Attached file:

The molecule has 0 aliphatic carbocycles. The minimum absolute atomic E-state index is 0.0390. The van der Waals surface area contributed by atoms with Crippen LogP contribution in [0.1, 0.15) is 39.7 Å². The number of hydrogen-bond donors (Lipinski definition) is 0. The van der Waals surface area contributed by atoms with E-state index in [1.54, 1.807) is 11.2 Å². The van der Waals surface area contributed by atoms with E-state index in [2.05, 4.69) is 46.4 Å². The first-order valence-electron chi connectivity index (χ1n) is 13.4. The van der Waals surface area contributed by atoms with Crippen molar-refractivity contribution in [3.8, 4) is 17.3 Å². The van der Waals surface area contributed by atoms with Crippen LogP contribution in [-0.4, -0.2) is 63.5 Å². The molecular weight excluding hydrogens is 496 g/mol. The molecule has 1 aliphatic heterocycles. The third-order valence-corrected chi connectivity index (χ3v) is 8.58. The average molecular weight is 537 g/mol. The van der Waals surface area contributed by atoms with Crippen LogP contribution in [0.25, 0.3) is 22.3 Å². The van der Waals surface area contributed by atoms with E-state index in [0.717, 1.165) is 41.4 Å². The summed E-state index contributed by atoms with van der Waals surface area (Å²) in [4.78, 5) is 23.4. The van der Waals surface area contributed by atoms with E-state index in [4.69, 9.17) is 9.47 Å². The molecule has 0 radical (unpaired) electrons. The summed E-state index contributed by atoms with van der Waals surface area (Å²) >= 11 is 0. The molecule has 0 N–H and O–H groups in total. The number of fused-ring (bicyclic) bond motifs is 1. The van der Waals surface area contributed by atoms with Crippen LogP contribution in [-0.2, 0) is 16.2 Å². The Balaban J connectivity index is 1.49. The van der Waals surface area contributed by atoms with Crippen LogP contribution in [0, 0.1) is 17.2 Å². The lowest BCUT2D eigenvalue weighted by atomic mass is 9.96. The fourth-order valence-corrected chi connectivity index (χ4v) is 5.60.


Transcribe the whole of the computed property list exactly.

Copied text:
The molecule has 0 aliphatic carbocycles. The minimum absolute atomic E-state index is 0.0390. The van der Waals surface area contributed by atoms with Crippen LogP contribution in [0.1, 0.15) is 39.7 Å². The number of hydrogen-bond donors (Lipinski definition) is 0. The van der Waals surface area contributed by atoms with E-state index in [1.54, 1.807) is 11.2 Å². The van der Waals surface area contributed by atoms with E-state index in [2.05, 4.69) is 46.4 Å². The first-order valence-electron chi connectivity index (χ1n) is 13.4. The van der Waals surface area contributed by atoms with Crippen molar-refractivity contribution in [3.8, 4) is 17.3 Å². The van der Waals surface area contributed by atoms with Crippen LogP contribution in [-0.4, -0.2) is 63.5 Å². The molecular weight excluding hydrogens is 496 g/mol. The molecule has 1 aliphatic heterocycles. The third-order valence-corrected chi connectivity index (χ3v) is 8.58. The average molecular weight is 537 g/mol. The van der Waals surface area contributed by atoms with Crippen LogP contribution in [0.25, 0.3) is 22.3 Å². The van der Waals surface area contributed by atoms with E-state index in [0.717, 1.165) is 41.4 Å². The summed E-state index contributed by atoms with van der Waals surface area (Å²) in [4.78, 5) is 23.4. The van der Waals surface area contributed by atoms with E-state index in [4.69, 9.17) is 9.47 Å². The molecule has 0 radical (unpaired) electrons. The summed E-state index contributed by atoms with van der Waals surface area (Å²) >= 11 is 0. The molecule has 0 N–H and O–H groups in total. The number of fused-ring (bicyclic) bond motifs is 1. The van der Waals surface area contributed by atoms with Crippen LogP contribution in [-0.2, 0) is 16.2 Å². The Balaban J connectivity index is 1.49. The van der Waals surface area contributed by atoms with Crippen LogP contribution in [0, 0.1) is 17.2 Å². The lowest BCUT2D eigenvalue weighted by atomic mass is 9.96. The fourth-order valence-corrected chi connectivity index (χ4v) is 5.60.